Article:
F. Sotgia and M. P. Lisanti, "Mitochondrial biomarkers predict tumor progression and poor overall survival in gastric cancers: Companion diagnostics for personalized medicine," Oncotarget, vol. 8, no. 40, 2017.
 R. Cheng, H. Yong, Y. Xia, Q. Xie, G. Gao, and X. Zhou, "Chemotherapy regimen based on sorafenib combined with 5FU on HIF-1a and VEGF expression and survival in advanced gastric cancer patients," Oncology Letters, vol. 13, no. 4, pp. 2703-2707, 2017.
 Q. Jiang, S. Zhang, J. Peng, and X. Wang, "Preparation and in vitro studies of microencapsulated cells releasing human tissue inhibitor of metalloproteinase-2," Journal of Zhejiang University SCIENCE A, vol. 6B, no. 9, pp. 859-864, 2005.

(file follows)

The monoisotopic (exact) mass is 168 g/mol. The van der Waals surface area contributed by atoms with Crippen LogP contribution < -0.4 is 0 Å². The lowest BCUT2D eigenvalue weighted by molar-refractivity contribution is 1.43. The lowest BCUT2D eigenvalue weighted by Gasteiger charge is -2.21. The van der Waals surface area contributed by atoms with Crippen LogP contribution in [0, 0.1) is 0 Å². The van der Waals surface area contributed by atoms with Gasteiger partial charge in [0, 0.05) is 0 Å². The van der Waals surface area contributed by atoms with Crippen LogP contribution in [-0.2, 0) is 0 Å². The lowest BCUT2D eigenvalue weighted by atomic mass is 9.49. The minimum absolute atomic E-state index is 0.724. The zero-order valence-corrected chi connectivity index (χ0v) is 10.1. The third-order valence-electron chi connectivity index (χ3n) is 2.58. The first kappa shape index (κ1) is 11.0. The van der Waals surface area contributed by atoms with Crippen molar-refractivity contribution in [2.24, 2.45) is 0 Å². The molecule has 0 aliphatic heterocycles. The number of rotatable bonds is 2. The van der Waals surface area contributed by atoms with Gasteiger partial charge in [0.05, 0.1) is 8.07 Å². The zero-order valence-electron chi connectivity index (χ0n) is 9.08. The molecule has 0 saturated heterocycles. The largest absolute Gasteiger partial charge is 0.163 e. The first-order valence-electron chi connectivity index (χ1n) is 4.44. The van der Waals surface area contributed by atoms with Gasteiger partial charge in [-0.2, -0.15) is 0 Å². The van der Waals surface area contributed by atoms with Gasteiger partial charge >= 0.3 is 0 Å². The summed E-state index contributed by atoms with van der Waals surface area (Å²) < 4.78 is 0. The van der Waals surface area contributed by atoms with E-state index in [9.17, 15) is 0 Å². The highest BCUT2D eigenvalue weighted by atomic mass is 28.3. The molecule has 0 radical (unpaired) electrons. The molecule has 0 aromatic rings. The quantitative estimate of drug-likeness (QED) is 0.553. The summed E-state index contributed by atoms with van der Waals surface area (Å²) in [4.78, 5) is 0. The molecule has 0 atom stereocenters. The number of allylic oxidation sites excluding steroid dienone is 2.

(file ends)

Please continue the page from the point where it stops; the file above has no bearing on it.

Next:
X. Zhang, W. Wang, W. Yu et al., "Development of an in Vitro Multicellular Tumor Spheroid Model Using Microencapsulation and Its Application in Anticancer Drug Screening and Testing," Biotechnology Progress, vol. 21, no. 4, pp. 1289-1296, 2005.
 X. Zhang, W. Wang, and J. Li, "Gene expression and growth features in microencapsuled multicellular tumor spheroid," Tumor, vol. 26, no. 1, p. 3, 2006.
 L. D. Moore-Smith, T. Isayeva, J. H. Lee, A. Frost, and S. Ponnazhagan, "Silencing of TGF-[beta]1 in tumor cells impacts MMP-9 in tumor microenvironment," Scientific Reports, vol. 7, no. 1, article no. 8678, 2017.
 D. G. Stover, B. Bierie, and H. L. Moses, "A delicate balance: TGF-[beta] and the tumor microenvironment," Journal of Cellular Biochemistry, vol. 101, no. 4, pp. 851-861, 2007.
 I. Adjei and S. Blanka, "Modulation of the Tumor Microenvironment for Cancer Treatment: A Biomaterials Approach," Journal of Functional Biomaterials, vol. 6, no. 4, pp. 81-103,2015.